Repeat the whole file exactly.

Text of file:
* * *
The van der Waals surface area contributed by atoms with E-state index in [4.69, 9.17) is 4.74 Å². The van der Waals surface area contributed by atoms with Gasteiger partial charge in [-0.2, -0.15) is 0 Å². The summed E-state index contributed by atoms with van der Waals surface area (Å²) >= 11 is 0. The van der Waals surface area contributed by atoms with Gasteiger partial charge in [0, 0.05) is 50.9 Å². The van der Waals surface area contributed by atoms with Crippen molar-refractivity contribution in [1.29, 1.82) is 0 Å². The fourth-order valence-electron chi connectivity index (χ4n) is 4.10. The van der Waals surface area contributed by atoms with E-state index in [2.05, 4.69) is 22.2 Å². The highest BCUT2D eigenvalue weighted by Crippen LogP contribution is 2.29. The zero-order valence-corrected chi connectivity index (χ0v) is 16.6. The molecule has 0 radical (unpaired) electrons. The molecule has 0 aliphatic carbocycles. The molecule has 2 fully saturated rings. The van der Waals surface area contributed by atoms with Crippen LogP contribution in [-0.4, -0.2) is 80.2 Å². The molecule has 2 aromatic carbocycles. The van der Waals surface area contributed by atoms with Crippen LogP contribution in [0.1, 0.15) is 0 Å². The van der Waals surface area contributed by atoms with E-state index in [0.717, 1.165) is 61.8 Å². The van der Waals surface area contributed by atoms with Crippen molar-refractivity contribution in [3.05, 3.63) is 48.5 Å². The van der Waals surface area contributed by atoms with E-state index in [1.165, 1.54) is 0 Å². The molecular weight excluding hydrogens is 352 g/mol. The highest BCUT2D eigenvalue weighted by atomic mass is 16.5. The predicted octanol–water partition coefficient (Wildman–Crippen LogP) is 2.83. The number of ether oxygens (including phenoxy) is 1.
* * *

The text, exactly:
The van der Waals surface area contributed by atoms with E-state index in [4.69, 9.17) is 4.74 Å². The van der Waals surface area contributed by atoms with Gasteiger partial charge in [-0.2, -0.15) is 0 Å². The summed E-state index contributed by atoms with van der Waals surface area (Å²) >= 11 is 0. The van der Waals surface area contributed by atoms with Gasteiger partial charge in [0, 0.05) is 50.9 Å². The van der Waals surface area contributed by atoms with Crippen molar-refractivity contribution in [1.29, 1.82) is 0 Å². The fourth-order valence-electron chi connectivity index (χ4n) is 4.10. The van der Waals surface area contributed by atoms with E-state index in [2.05, 4.69) is 22.2 Å². The highest BCUT2D eigenvalue weighted by Crippen LogP contribution is 2.29. The zero-order valence-corrected chi connectivity index (χ0v) is 16.6. The molecule has 0 radical (unpaired) electrons. The molecule has 0 aliphatic carbocycles. The molecule has 2 fully saturated rings. The van der Waals surface area contributed by atoms with Crippen LogP contribution in [-0.4, -0.2) is 80.2 Å². The molecule has 2 aromatic carbocycles. The van der Waals surface area contributed by atoms with Crippen LogP contribution in [0.1, 0.15) is 0 Å². The van der Waals surface area contributed by atoms with E-state index in [0.717, 1.165) is 61.8 Å². The van der Waals surface area contributed by atoms with Crippen molar-refractivity contribution in [3.05, 3.63) is 48.5 Å². The van der Waals surface area contributed by atoms with E-state index in [1.165, 1.54) is 0 Å². The molecular weight excluding hydrogens is 352 g/mol. The highest BCUT2D eigenvalue weighted by atomic mass is 16.5. The predicted octanol–water partition coefficient (Wildman–Crippen LogP) is 2.83. The number of ether oxygens (including phenoxy) is 1.